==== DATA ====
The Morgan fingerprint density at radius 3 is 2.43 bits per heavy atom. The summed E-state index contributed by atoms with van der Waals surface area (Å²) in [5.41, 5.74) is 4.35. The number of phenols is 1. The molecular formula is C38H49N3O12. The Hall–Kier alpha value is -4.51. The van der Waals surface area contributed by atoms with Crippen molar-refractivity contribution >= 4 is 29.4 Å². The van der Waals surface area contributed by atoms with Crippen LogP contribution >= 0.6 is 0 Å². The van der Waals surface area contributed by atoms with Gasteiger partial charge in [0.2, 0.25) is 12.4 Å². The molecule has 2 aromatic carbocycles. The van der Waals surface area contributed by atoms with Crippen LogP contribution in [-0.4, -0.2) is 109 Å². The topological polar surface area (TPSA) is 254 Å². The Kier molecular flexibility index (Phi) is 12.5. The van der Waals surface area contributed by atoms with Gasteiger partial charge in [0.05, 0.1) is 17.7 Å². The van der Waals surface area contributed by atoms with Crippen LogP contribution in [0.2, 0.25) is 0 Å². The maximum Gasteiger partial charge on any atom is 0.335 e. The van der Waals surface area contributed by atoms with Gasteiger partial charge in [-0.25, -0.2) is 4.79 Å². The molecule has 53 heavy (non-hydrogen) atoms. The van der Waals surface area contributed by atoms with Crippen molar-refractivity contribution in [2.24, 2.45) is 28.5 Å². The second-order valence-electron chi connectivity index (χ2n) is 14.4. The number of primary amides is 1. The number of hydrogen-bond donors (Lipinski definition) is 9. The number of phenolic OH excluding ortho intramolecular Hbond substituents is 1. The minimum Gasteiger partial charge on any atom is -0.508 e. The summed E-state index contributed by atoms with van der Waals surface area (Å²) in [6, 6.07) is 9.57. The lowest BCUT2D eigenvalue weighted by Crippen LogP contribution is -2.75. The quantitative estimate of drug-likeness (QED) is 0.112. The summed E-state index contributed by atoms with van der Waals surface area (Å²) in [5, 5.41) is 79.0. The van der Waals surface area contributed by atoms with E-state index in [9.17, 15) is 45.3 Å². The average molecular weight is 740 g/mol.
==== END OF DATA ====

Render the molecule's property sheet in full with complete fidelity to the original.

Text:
The Morgan fingerprint density at radius 3 is 2.43 bits per heavy atom. The summed E-state index contributed by atoms with van der Waals surface area (Å²) in [5.41, 5.74) is 4.35. The number of phenols is 1. The molecular formula is C38H49N3O12. The Hall–Kier alpha value is -4.51. The van der Waals surface area contributed by atoms with Crippen molar-refractivity contribution >= 4 is 29.4 Å². The van der Waals surface area contributed by atoms with Crippen LogP contribution >= 0.6 is 0 Å². The van der Waals surface area contributed by atoms with Gasteiger partial charge in [0.2, 0.25) is 12.4 Å². The molecule has 2 aromatic carbocycles. The van der Waals surface area contributed by atoms with Crippen LogP contribution in [-0.4, -0.2) is 109 Å². The topological polar surface area (TPSA) is 254 Å². The Kier molecular flexibility index (Phi) is 12.5. The van der Waals surface area contributed by atoms with Gasteiger partial charge in [0.05, 0.1) is 17.7 Å². The van der Waals surface area contributed by atoms with Crippen LogP contribution in [0.2, 0.25) is 0 Å². The maximum Gasteiger partial charge on any atom is 0.335 e. The van der Waals surface area contributed by atoms with Gasteiger partial charge in [-0.25, -0.2) is 4.79 Å². The molecule has 53 heavy (non-hydrogen) atoms. The van der Waals surface area contributed by atoms with Crippen molar-refractivity contribution in [2.24, 2.45) is 28.5 Å². The second-order valence-electron chi connectivity index (χ2n) is 14.4. The number of primary amides is 1. The number of hydrogen-bond donors (Lipinski definition) is 9. The number of phenolic OH excluding ortho intramolecular Hbond substituents is 1. The minimum Gasteiger partial charge on any atom is -0.508 e. The summed E-state index contributed by atoms with van der Waals surface area (Å²) in [6, 6.07) is 9.57. The lowest BCUT2D eigenvalue weighted by Crippen LogP contribution is -2.75. The quantitative estimate of drug-likeness (QED) is 0.112. The summed E-state index contributed by atoms with van der Waals surface area (Å²) in [5, 5.41) is 79.0. The van der Waals surface area contributed by atoms with E-state index in [9.17, 15) is 45.3 Å². The average molecular weight is 740 g/mol.